To get concrete, here are a few other simple ways to dial into creativity, when your mind, body, and nervous system might not be * quite * there yet:
Tap into the present moment. What’s right in front of you? Can you look at it, and the creative tools available to you in this exact second from a different perspective?
Look or listen to creative work you love.
Think about who is already available, who you could collaborate with, or build a creative practice together.
Break out of the same old, same old. While routines support us they can also * at times * hinder us. Go outside! Something wonderful and unexpected might happen.
Get moving or ground yourself. Physical movement is directly linked to also feeling mobile in our ideas.
Emerging from Chaos with Creativity
Strong feelings and struggling to cope are normal in times of crisis. The way we react may also not be a linear process; like grief, our emotional state will likely ebb and flow, go through various stages, and affect each of us as individuals differently.
In moments of emotional upheaval, our conventional day to day might fall short in helping us cope. That’s part of why tapping into your creativity is cathartic. We need a space and a moment to be able to express and process what we’re going through. Whether it’s writing, art, music, or cooking — creative expression forms a bridge between your internal world, and the external one.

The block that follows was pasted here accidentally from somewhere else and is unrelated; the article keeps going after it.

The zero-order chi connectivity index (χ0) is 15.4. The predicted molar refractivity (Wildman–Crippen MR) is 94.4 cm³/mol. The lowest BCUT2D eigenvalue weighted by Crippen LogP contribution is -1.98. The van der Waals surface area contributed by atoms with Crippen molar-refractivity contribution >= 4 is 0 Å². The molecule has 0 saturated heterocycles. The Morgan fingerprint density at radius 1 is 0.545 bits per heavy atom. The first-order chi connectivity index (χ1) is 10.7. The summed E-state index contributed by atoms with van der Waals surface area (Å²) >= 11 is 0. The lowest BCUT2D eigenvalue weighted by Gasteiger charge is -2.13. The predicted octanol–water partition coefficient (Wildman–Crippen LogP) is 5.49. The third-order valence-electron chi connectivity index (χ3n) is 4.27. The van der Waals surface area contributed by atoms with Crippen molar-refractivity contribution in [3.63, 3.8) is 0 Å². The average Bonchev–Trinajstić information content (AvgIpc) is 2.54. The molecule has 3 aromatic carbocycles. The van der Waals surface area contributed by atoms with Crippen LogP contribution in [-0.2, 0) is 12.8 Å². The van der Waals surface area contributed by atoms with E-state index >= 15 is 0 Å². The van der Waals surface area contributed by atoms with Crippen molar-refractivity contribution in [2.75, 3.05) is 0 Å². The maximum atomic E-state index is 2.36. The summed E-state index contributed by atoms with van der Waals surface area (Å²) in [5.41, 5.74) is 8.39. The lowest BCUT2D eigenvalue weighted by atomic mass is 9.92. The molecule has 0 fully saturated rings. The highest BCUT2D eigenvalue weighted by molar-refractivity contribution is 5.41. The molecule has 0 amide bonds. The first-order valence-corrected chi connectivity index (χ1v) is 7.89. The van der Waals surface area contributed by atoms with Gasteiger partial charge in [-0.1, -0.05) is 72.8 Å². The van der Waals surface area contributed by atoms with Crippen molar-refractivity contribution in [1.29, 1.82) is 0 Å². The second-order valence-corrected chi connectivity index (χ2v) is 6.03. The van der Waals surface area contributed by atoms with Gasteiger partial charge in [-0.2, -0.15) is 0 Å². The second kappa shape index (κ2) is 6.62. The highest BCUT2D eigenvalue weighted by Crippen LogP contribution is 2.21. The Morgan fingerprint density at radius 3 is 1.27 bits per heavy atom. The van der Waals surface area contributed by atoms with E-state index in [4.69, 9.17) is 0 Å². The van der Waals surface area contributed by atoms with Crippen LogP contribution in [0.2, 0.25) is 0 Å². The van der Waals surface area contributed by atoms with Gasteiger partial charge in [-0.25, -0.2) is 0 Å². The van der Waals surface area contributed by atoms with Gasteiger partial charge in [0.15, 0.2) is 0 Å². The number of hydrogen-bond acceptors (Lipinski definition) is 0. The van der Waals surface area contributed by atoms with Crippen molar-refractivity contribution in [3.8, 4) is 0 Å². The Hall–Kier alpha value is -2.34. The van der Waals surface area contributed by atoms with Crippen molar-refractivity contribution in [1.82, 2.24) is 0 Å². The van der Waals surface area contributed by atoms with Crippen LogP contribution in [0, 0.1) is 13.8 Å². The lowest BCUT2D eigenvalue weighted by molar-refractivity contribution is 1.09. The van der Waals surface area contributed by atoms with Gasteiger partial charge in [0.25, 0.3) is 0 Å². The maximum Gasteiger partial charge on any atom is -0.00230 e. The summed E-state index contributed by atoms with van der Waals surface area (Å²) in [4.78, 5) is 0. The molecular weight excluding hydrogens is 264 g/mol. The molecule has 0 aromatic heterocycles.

Creative practices allow us to get in touch with a different part of our brains; to revisit the foundational love and values that made us who we are, and to confront vividly the complexity of what’s before us.
Reconnecting this way returns us to our personal sense of purpose and meaning — a return that can be hugely healing and necessary when confronting pain (big or small, personal or wider/societal/political).
Creativity has the potential to transform our heartache from a paralyzing force into a catalyst for personal growth and resilience.